Statue of Liberty Reopens Amid Threats

The Statue of Liberty (search ) was reopened Tuesday despite a heightened terror alert that came as investigators uncovered a list of financial targets believed targeted by Usama bin Laden's Al Qaeda (search) terror network.

The reopening is the first time the historic national monument will be completely open for visitors since the Sept. 11, 2001, attacks. But the statue's crown will remain out of reach for now.

Mayor Michael Bloomberg and Interior Secretary Gale Norton joined a crowd Tuesday for the ceremonial reopening of the pedestal.

Lady Liberty is "a symbol — another reason for tourists to come here," Bloomberg said during a press conference with New York Gov. George Pataki and Homeland Security Secretary Tom Ridge on Tuesday. "It's good for our psyche, good for our image, good for our economy."

"People should be able to come here without fear, work in these buildings, go out on the streets without having to look over their shoulder," Bloomberg continued. "The best days for New York are yet to come and the terrorists will not win."

Norton was on hand to officially open the doors, and a military choir sang George M. Cohan's "It's a Grand Old Flag" before the crowd rose for the national anthem.

"This beacon of hope and liberty is once again open to the public, sending a reassuring message to the world that freedom is alive in New York and shining brighter than ever before," Pataki said.

Also expected was a flyover by New Jersey Air National Guard fighter jets.

Plans to reopen Lady Liberty's pedestal to the public went ahead despite new warnings over the weekend of possible terrorist attacks on financial centers in nearby Manhattan, Newark, N.J., and Washington, D.C.

Ridge said that because of the heightened security steps, "We have made it much more difficult for the terrorists to achieve their broad objectives. ... We will not become fortress America."

New York officials stressed that the terror threat is being combated with the best public and private security available and that New Yorkers will not live in fear.

"There were more employees on the floor of the stock exchange yesterday than there were normally. That's the way New Yorkers are," Pataki said of the New York Stock Exchange (search), which was specified as a target in recently uncovered information held by two detained Al Qaeda suspects.

Bloomberg said hotels this week have been full, theaters are doing well, the restaurants and bars are "packed," commuters are taking the subways as they always have and no company is thinking about leaving the city.

"That's because New York City is open for business … and it is going to stay open," he said. "Nobody is going to dissuade us from making this our home. Nobody's going to change our minds — this is the place where they have the ultimate opportunity."

The public will be allowed to enjoy the panoramic view from the observation deck at the top of the pedestal, about 16 stories above ground. The rest of the statue will continue to be off-limits because it cannot accommodate large numbers of tourists and does not meet safety codes.

"I think it shows the world that liberty cannot be intimidated," Assistant Interior Secretary Craig Manson said during a media preview tour Monday. "I think it's significant that despite the raising of the alert levels, we are still going ahead with the reopening."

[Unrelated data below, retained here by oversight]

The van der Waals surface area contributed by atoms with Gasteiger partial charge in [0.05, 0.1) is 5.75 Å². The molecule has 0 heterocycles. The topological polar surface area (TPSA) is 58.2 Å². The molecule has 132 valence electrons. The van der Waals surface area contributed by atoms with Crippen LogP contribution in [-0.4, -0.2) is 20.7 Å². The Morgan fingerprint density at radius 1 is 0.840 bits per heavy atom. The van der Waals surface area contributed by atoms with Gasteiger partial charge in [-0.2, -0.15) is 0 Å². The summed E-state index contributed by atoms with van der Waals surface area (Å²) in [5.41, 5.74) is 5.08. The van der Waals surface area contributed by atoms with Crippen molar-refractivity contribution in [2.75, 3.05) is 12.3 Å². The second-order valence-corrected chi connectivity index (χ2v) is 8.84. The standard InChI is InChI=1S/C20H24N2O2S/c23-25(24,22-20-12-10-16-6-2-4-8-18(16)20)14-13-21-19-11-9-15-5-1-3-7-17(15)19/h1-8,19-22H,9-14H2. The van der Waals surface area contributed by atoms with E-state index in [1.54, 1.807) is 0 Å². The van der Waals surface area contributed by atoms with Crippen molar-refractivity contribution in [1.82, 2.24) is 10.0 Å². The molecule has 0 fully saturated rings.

Tightened security measures at the 117-year-old national monument include a new anti-bomb detection device that blows a blast of air into clothing and then checks for particles of explosive residue. Bomb-sniffing dogs also were present during the preview.

Liberty Island, the statue's 12-acre home, was closed for 100 days after Sept. 11, 2001. Airport-type metal detectors were installed to screen visitors boarding the ferry from lower Manhattan, and the island was reopened in December 2001.

While he did not rule it out, Larry Parkinson, deputy assistant Interior secretary for law enforcement and security, said it was unlikely that visitors would have access to the statue's interior spiral staircases in the foreseeable future.

Visitors can tour a reopened museum inside the pedestal, which tells the story of the statue, from its arrival in 1886 as a gift from France to its rededication after a major overhaul a century later. An alternative tour allows visitors to stroll the promenade atop the star-shaped former fort on which the statue and its pedestal rise some 30 stories above the harbor.

The tours cost $10 a head for adults and $4 for children. Tour choices must be reserved ahead, a move aimed at alleviating the congestion that in recent years forced some visitors to spend eight hours waiting in lines to get to and from the islands by boat.

Kevin Mason, president of the Circle Line (search), whose ferries serve the Statue of Liberty, said he hoped the reopening would help bring back tourists whose numbers fell 45 percent after the 2001 terrorist attacks — from 4.5 million a year in 2000 to 2.6 million in 2002.

The 152-foot robed female figure with spiky crown and upraised torch became the most familiar symbol of America in the late 19th and early 20th centuries, welcoming millions of immigrants arriving at nearby Ellis Island (search) and later marking the departure and return of troops from two world wars in Europe.

FOX News' Liza Porteus and The Associated Press contributed to this report.